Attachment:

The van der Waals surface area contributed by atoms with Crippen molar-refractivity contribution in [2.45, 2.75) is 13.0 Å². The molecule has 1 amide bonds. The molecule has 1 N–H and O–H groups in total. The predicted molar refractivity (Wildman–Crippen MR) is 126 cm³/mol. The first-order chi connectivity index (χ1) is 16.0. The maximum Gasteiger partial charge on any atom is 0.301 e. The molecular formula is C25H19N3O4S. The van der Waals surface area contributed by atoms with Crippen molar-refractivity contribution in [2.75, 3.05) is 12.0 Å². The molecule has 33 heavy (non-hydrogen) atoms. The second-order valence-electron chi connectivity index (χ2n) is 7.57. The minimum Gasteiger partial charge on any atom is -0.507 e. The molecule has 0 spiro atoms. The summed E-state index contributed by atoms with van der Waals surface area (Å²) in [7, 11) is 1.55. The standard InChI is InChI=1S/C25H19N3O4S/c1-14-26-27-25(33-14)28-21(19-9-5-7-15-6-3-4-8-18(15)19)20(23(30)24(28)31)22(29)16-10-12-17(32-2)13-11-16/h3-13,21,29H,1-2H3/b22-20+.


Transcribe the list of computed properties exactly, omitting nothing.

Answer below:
The van der Waals surface area contributed by atoms with Crippen molar-refractivity contribution in [2.45, 2.75) is 13.0 Å². The molecule has 1 amide bonds. The molecule has 1 N–H and O–H groups in total. The predicted molar refractivity (Wildman–Crippen MR) is 126 cm³/mol. The first-order chi connectivity index (χ1) is 16.0. The maximum Gasteiger partial charge on any atom is 0.301 e. The molecular formula is C25H19N3O4S. The van der Waals surface area contributed by atoms with Crippen molar-refractivity contribution in [2.75, 3.05) is 12.0 Å². The molecule has 33 heavy (non-hydrogen) atoms. The second-order valence-electron chi connectivity index (χ2n) is 7.57. The minimum Gasteiger partial charge on any atom is -0.507 e. The molecule has 0 spiro atoms. The summed E-state index contributed by atoms with van der Waals surface area (Å²) in [7, 11) is 1.55. The standard InChI is InChI=1S/C25H19N3O4S/c1-14-26-27-25(33-14)28-21(19-9-5-7-15-6-3-4-8-18(15)19)20(23(30)24(28)31)22(29)16-10-12-17(32-2)13-11-16/h3-13,21,29H,1-2H3/b22-20+.